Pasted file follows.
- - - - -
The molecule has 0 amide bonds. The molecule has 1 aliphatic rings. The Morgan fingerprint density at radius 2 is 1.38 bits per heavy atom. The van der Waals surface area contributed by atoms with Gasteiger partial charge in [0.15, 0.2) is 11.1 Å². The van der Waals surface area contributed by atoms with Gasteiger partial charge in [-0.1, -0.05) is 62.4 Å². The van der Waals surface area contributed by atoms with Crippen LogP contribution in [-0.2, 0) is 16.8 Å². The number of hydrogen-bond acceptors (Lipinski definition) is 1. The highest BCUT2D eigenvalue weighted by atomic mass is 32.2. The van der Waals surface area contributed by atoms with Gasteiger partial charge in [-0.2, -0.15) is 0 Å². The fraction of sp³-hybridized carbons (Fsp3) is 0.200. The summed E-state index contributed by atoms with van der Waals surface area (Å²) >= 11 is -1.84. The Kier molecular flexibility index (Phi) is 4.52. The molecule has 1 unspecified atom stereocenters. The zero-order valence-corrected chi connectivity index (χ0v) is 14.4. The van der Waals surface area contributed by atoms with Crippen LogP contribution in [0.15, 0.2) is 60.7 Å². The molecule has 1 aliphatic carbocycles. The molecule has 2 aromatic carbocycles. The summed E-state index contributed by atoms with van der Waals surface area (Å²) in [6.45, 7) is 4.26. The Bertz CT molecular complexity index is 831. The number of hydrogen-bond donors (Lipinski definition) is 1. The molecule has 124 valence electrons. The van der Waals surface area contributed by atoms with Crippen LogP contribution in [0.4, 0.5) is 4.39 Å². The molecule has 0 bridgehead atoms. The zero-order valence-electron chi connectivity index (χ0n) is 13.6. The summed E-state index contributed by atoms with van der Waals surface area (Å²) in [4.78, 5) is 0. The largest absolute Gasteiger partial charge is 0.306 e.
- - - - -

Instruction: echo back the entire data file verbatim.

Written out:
The molecule has 0 amide bonds. The molecule has 1 aliphatic rings. The Morgan fingerprint density at radius 2 is 1.38 bits per heavy atom. The van der Waals surface area contributed by atoms with Gasteiger partial charge in [0.15, 0.2) is 11.1 Å². The van der Waals surface area contributed by atoms with Gasteiger partial charge in [-0.1, -0.05) is 62.4 Å². The van der Waals surface area contributed by atoms with Crippen LogP contribution in [-0.2, 0) is 16.8 Å². The number of hydrogen-bond acceptors (Lipinski definition) is 1. The highest BCUT2D eigenvalue weighted by atomic mass is 32.2. The van der Waals surface area contributed by atoms with Gasteiger partial charge in [-0.2, -0.15) is 0 Å². The fraction of sp³-hybridized carbons (Fsp3) is 0.200. The summed E-state index contributed by atoms with van der Waals surface area (Å²) >= 11 is -1.84. The Kier molecular flexibility index (Phi) is 4.52. The molecule has 1 unspecified atom stereocenters. The zero-order valence-corrected chi connectivity index (χ0v) is 14.4. The van der Waals surface area contributed by atoms with Crippen LogP contribution in [0.15, 0.2) is 60.7 Å². The molecule has 1 aliphatic carbocycles. The molecule has 2 aromatic carbocycles. The summed E-state index contributed by atoms with van der Waals surface area (Å²) in [6.45, 7) is 4.26. The Bertz CT molecular complexity index is 831. The number of hydrogen-bond donors (Lipinski definition) is 1. The molecule has 124 valence electrons. The van der Waals surface area contributed by atoms with Crippen LogP contribution in [0.4, 0.5) is 4.39 Å². The molecule has 0 bridgehead atoms. The zero-order valence-electron chi connectivity index (χ0n) is 13.6. The summed E-state index contributed by atoms with van der Waals surface area (Å²) in [4.78, 5) is 0. The largest absolute Gasteiger partial charge is 0.306 e.